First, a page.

Many scholars use the terms sexual coercion and sexual assault interchangeably or that sexual coercion encompasses all types of perpetration tactics that lead to sexual assault [59,74]. In these studies, sexual coercion is defined as a continuum of tactics to elicit sexual activity from unwilling partners ranging from non-forceful verbal tactics to physical force, with taking advantage of women due to voluntary or administered alcohol and/or drug intoxication somewhere in the middle [26,34,36,37,39,40,43,44,46,66,71,75,76,77,78,79,80]. Sexual coercion has also been specifically defined as tactics used following a partner’s refusal to sexual advances [36,46,48,70,81].Pugh and Becker 2018
If a woman is unwilling to have sex initially, say on a first date with a man she’s spent less than 3 hours with total, he probably has to use some tactics to have sex with her. This could include being patient, and what could be summarized as working his magic. If she’s there and she’s willing, but is unsure about having sex, she is also open to it. If he works his magic well enough, she will willingly consent. But the exploration of coercion in the above paragraph demonizes any advances a man could make on a woman if she isn’t totally interested in sex yet.
If men never made advances, women would report that no one is flirting with them or is even interested in them. A woman doesn’t want to have sex with a man until she gets to know him a little bit and feels comfortable with the idea. Men need to sell themselves for that to occur, and that includes a lot of different steps, such as being well-groomed, being intelligent, being social, and many other things. Men need to make advances, clearly, but some women feel that too many advances leave them feeling like they were coerced into sex.
As this paper also explains, coercion is consensual according to some scholars, like the author of the paper titled ” Against their will: Young women’s nonagentic sexual experiences.” I haven’t been able to access the full-text, but it seems as if the female authors are suggesting that many forms of sexual experiences are ones where women didn’t have any agency, i.e., they are “nonagentic.” As always, the role women have to play in sex is deliberately left out of the equation. Are they too stupid to make decisions for themselves or something?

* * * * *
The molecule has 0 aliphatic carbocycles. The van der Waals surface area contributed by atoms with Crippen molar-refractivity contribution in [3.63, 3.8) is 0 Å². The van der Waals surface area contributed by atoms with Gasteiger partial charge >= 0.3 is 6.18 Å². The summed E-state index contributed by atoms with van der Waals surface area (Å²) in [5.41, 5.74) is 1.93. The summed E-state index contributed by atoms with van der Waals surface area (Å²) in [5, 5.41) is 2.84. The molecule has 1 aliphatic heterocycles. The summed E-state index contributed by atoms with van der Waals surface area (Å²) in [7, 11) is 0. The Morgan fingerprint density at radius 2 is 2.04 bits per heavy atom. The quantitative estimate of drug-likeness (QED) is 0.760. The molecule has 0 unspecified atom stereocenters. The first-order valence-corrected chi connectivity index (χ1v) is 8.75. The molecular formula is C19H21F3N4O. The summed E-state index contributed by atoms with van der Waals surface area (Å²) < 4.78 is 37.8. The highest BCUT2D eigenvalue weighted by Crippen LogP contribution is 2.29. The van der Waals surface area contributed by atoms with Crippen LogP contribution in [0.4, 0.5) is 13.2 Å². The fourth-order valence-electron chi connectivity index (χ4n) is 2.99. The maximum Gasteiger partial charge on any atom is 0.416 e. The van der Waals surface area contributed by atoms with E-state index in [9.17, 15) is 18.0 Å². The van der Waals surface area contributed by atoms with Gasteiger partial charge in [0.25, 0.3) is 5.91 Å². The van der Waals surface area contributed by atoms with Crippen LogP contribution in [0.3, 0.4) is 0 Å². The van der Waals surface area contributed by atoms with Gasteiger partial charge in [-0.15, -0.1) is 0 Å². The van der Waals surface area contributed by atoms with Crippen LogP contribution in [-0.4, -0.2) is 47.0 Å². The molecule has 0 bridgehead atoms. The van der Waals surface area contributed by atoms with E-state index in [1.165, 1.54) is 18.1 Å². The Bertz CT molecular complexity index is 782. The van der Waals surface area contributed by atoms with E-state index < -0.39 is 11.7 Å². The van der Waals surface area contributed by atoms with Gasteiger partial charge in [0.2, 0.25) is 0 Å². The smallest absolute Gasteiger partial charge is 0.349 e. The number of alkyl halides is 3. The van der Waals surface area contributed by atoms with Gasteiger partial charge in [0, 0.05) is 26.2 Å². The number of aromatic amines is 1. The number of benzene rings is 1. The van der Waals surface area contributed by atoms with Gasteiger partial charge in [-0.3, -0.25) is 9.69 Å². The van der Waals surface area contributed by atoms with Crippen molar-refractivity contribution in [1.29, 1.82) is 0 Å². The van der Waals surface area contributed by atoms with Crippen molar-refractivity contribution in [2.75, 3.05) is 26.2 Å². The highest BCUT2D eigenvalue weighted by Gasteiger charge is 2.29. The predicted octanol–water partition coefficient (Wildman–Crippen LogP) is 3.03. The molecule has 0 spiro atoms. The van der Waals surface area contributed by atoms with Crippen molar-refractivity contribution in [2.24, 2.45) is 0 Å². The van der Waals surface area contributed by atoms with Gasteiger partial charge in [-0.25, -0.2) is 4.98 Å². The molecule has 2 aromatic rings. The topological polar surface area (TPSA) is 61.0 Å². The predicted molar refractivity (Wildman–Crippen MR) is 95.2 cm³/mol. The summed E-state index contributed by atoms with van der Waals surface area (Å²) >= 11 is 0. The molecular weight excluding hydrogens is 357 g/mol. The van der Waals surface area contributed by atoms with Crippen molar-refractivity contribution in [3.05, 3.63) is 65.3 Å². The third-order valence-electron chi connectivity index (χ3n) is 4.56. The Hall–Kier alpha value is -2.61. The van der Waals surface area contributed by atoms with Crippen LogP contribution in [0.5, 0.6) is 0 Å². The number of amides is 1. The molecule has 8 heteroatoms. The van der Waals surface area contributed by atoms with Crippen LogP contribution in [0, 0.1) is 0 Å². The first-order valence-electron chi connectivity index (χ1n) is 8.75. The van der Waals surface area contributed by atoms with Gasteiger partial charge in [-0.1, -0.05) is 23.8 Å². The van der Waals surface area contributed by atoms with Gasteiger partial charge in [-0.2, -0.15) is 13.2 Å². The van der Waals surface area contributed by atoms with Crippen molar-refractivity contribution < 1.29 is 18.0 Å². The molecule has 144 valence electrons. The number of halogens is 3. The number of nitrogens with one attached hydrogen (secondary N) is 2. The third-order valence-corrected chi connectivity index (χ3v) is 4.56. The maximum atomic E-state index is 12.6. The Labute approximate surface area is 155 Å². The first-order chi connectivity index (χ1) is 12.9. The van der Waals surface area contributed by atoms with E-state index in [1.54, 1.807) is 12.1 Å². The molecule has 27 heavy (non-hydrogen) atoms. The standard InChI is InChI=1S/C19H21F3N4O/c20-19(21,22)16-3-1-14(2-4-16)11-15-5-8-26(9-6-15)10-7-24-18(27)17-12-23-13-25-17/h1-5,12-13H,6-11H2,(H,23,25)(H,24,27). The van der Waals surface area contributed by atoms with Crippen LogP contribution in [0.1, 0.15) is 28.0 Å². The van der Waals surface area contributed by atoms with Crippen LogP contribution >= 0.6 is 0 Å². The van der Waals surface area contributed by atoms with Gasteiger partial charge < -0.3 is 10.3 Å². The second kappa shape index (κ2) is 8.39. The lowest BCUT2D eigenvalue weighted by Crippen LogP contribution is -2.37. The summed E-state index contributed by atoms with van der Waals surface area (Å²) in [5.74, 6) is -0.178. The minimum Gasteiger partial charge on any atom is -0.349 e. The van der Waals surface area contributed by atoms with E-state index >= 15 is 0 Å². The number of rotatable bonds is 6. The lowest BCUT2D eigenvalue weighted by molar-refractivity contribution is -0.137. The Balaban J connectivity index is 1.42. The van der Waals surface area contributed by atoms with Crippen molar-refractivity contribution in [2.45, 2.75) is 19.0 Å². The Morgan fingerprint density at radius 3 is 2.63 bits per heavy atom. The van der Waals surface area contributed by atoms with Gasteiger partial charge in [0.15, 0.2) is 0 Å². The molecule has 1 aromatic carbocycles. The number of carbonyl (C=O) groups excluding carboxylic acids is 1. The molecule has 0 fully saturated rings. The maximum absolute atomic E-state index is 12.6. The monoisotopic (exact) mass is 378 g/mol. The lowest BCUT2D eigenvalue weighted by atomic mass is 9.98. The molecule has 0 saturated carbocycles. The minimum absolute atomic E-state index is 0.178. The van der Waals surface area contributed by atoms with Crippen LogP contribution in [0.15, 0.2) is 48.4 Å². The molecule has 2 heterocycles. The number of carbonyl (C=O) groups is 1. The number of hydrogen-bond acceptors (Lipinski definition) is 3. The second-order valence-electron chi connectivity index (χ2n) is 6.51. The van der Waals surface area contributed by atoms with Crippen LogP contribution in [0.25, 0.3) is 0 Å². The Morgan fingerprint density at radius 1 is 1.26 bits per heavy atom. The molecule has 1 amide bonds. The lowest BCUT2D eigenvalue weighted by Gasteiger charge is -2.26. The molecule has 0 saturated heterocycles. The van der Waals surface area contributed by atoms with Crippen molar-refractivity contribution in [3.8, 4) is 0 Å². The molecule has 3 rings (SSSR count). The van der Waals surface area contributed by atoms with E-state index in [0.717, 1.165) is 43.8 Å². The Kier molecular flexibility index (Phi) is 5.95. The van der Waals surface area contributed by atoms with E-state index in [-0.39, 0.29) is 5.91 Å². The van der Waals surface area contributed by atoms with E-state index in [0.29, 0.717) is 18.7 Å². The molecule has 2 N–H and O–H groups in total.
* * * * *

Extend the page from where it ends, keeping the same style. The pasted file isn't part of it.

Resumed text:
Whatever the exact definition of coercion is, what is consistent is that the sex was “unwanted” after she initially consented to it. If women think that unwanted sex deserves it’s own category of shame and is worthy of indignation, I think they also need to seriously think about why they decided to have sex anyway despite thinking they didn’t want it (the answer has to do with how hormones and sexual arousal create distinct states of awareness that we cannot understand when we are not in that state… such as why you might regret jerking off and watching porn after you do it, but in the moment you cannot stop yourself).
Ultimately however coerced sex is consensual sex. The best way I can describe it is that it’s sex that leaves women feeling emotionally disturbed in some capacity. In Saxon’s case, it left her extremely disturbed and traumatized. But part of the reason she had this reaction is due to her lack of experience in communicating with men pursuing her (she was a virgin and never had a boyfriend before). She just went along with things, naively, and then consented to an experience that later she felt terribly about.
Coercion exists on a continuum of sexual activity where the woman is left with a bad taste in her mouth afterwards. In Aziz Ansari’s book, Modern Romance, he begins with a scene where he makes out with a girl at a party and then is puzzled why she doesn’t seem interested in linking up with him later. The reason is because she didn’t enjoy the experience. It’s not because Aziz isn’t smooth, but rather because when men are horndogs, women usually distance themselves because they feel that the guy is just interested in her for sex.
The paper continues that there is a difference between unwanted consensual sex and consensual sex due to verbal sexual coercion (VSC). It’s funny they come up with additional abbreviations to distinguish all the ways women end up having “unwanted” sex. They concluded that this is what the most specific definition of coercion probably is: